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Volume 17, 2021, 100317

A constant microbial C/N ratio mediates the microbial nitrogen mineralization induced by root exudation among four co-existing canopy species

Lijuan Suna,b, Mioko Atakab, Yuji Kominamib,1, Kenichi Yoshimurac,2, Kanehiro Kitayamab

Institute of Ecology, College of Urban and Environmental Sciences, Key Laboratory for Earth Surface Processes of the Ministry of Education, Peking University, Beijing, 100871, China.


Root exudates induce microbial nitrogen (N) mineralization and hence increase soil N availability to plants. To elucidate why the flux rates of root exudates explain microbial N mineralization quantitatively in woody plants, we assessed how the flux rates of root exudates affect the microbial C/N ratio and fungi-to-bacteria (F:B) ratio and therefore the N-degrading enzymes and net N mineralization. We investigated four co-existing canopy species in a warm temperate forest. The flux rates of root exudates were measured in situ using syringe-based cultivation. Microbial biomass carbon (C) and N, fungal and bacterial biomarkers, the activities of N-degrading enzymes, and net N-mineralization rate were measured in both rhizosphere and bulk soils. Microbial biomass C (N) and fungal and bacterial biomarkers were positively related to root exudation rates. Microbial C/N ratio remained unchanged, while the F:B ratio was positively correlated with exudation rates. Mediator analysis suggested that a ‘microbial biomass to N-degrading enzyme’ pathway mediated the microbial N mineralization induced by root exudation, probably because both the fungal and bacterial group contributed to the N-degrading enzyme NAG. In this forest, root exudation stimulated microbial N mineralization linearly due to a growing N demand to sustain a constant microbial C/N ratio. Therefore, the C investment of root exudation can be an efficient N-acquisition strategy for co-existing woody species.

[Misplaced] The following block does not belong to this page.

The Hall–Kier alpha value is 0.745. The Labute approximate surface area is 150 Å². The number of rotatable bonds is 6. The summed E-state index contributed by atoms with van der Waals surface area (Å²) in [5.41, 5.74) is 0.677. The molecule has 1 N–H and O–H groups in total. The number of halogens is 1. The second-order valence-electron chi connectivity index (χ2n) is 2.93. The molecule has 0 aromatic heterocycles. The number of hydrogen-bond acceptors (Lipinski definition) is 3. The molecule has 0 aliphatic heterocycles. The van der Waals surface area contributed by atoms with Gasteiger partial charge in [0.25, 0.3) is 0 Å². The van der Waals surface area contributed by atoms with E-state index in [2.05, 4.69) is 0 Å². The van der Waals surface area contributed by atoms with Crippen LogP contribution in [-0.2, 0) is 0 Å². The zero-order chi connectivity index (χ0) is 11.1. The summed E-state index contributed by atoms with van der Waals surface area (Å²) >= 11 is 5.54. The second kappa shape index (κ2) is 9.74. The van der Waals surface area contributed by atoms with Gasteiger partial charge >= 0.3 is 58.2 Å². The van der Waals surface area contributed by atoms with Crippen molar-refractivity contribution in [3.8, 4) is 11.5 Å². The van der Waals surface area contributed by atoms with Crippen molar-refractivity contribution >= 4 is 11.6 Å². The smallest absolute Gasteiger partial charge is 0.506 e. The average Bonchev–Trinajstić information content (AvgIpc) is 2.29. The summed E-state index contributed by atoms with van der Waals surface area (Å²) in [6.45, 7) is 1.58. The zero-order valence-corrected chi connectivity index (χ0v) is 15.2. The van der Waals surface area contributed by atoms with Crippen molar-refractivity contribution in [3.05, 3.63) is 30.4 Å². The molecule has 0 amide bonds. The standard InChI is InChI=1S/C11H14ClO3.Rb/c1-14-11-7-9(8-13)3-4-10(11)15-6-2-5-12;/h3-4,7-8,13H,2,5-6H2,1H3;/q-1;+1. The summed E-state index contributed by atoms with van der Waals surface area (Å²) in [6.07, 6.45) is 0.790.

Keywords: Nitrogen cycle, Plant-soil interaction, Fungi:bacteria ratio, Microbial C/N ratio, N-acquisition strategy.

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